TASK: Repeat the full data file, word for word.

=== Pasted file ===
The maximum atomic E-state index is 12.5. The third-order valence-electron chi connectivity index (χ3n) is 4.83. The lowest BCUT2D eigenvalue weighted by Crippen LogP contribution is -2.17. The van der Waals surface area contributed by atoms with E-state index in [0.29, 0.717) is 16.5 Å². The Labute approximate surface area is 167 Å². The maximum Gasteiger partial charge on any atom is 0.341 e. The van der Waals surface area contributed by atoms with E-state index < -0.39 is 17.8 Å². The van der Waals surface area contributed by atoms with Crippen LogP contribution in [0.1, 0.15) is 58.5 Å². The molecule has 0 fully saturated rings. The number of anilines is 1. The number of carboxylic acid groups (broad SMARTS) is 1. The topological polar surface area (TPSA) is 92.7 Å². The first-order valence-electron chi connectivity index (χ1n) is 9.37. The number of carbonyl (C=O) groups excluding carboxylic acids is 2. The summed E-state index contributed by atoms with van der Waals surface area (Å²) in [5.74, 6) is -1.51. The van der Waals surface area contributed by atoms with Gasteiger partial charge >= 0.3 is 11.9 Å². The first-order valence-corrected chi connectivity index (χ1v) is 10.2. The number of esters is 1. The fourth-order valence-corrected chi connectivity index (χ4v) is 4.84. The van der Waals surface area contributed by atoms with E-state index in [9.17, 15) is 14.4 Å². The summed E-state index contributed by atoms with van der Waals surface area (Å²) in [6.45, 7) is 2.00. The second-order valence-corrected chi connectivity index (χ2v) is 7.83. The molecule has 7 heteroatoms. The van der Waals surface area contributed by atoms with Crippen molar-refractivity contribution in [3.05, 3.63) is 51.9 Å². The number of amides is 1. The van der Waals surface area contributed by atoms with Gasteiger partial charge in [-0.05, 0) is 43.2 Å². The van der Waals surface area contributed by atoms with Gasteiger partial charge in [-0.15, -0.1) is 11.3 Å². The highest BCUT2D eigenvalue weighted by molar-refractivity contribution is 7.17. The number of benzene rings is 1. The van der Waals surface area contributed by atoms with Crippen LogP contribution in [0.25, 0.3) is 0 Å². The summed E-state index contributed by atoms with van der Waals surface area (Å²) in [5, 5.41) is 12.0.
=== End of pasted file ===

The maximum atomic E-state index is 12.5. The third-order valence-electron chi connectivity index (χ3n) is 4.83. The lowest BCUT2D eigenvalue weighted by Crippen LogP contribution is -2.17. The van der Waals surface area contributed by atoms with E-state index in [0.29, 0.717) is 16.5 Å². The Labute approximate surface area is 167 Å². The maximum Gasteiger partial charge on any atom is 0.341 e. The van der Waals surface area contributed by atoms with E-state index < -0.39 is 17.8 Å². The van der Waals surface area contributed by atoms with Crippen LogP contribution in [0.1, 0.15) is 58.5 Å². The molecule has 0 fully saturated rings. The number of anilines is 1. The number of carboxylic acid groups (broad SMARTS) is 1. The topological polar surface area (TPSA) is 92.7 Å². The first-order valence-electron chi connectivity index (χ1n) is 9.37. The number of carbonyl (C=O) groups excluding carboxylic acids is 2. The summed E-state index contributed by atoms with van der Waals surface area (Å²) in [5.74, 6) is -1.51. The van der Waals surface area contributed by atoms with Gasteiger partial charge >= 0.3 is 11.9 Å². The first-order valence-corrected chi connectivity index (χ1v) is 10.2. The number of esters is 1. The fourth-order valence-corrected chi connectivity index (χ4v) is 4.84. The van der Waals surface area contributed by atoms with E-state index in [9.17, 15) is 14.4 Å². The summed E-state index contributed by atoms with van der Waals surface area (Å²) in [6.45, 7) is 2.00. The second-order valence-corrected chi connectivity index (χ2v) is 7.83. The molecule has 7 heteroatoms. The van der Waals surface area contributed by atoms with Crippen molar-refractivity contribution in [3.05, 3.63) is 51.9 Å². The number of amides is 1. The van der Waals surface area contributed by atoms with Gasteiger partial charge in [-0.05, 0) is 43.2 Å². The van der Waals surface area contributed by atoms with Gasteiger partial charge in [-0.15, -0.1) is 11.3 Å². The highest BCUT2D eigenvalue weighted by molar-refractivity contribution is 7.17. The number of benzene rings is 1. The van der Waals surface area contributed by atoms with Crippen LogP contribution in [0.25, 0.3) is 0 Å². The summed E-state index contributed by atoms with van der Waals surface area (Å²) in [5, 5.41) is 12.0.